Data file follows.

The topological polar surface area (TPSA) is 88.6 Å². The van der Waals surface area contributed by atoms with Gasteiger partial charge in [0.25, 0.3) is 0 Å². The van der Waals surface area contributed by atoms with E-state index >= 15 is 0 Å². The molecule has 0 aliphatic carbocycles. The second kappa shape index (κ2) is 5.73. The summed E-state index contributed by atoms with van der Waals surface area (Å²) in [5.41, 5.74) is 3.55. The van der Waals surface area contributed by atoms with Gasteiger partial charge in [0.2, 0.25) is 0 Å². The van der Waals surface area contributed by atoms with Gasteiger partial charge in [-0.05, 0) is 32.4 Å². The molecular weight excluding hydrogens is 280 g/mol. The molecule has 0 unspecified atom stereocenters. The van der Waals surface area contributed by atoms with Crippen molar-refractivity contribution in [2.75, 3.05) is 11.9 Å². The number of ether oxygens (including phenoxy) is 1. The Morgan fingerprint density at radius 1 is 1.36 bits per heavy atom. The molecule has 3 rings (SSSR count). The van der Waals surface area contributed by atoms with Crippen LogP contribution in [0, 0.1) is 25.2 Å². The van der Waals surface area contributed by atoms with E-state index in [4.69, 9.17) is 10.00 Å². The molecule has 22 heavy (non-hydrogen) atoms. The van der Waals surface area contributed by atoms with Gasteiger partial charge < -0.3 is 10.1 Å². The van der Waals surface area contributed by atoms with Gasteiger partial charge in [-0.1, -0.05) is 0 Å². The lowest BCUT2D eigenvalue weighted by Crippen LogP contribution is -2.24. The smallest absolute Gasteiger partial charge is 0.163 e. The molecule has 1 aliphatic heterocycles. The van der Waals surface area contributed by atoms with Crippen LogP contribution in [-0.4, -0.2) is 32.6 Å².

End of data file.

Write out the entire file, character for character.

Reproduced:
The topological polar surface area (TPSA) is 88.6 Å². The van der Waals surface area contributed by atoms with Gasteiger partial charge in [0.25, 0.3) is 0 Å². The van der Waals surface area contributed by atoms with E-state index >= 15 is 0 Å². The molecule has 0 aliphatic carbocycles. The second kappa shape index (κ2) is 5.73. The summed E-state index contributed by atoms with van der Waals surface area (Å²) in [5.41, 5.74) is 3.55. The van der Waals surface area contributed by atoms with Gasteiger partial charge in [0.2, 0.25) is 0 Å². The van der Waals surface area contributed by atoms with Gasteiger partial charge in [-0.05, 0) is 32.4 Å². The molecular weight excluding hydrogens is 280 g/mol. The molecule has 0 unspecified atom stereocenters. The van der Waals surface area contributed by atoms with Crippen molar-refractivity contribution in [2.75, 3.05) is 11.9 Å². The number of ether oxygens (including phenoxy) is 1. The Morgan fingerprint density at radius 1 is 1.36 bits per heavy atom. The molecule has 3 rings (SSSR count). The van der Waals surface area contributed by atoms with Crippen LogP contribution in [0, 0.1) is 25.2 Å². The van der Waals surface area contributed by atoms with E-state index in [4.69, 9.17) is 10.00 Å². The molecule has 22 heavy (non-hydrogen) atoms. The van der Waals surface area contributed by atoms with Gasteiger partial charge < -0.3 is 10.1 Å². The van der Waals surface area contributed by atoms with Gasteiger partial charge in [-0.1, -0.05) is 0 Å². The lowest BCUT2D eigenvalue weighted by Crippen LogP contribution is -2.24. The smallest absolute Gasteiger partial charge is 0.163 e. The molecule has 1 aliphatic heterocycles. The van der Waals surface area contributed by atoms with Crippen LogP contribution in [-0.4, -0.2) is 32.6 Å².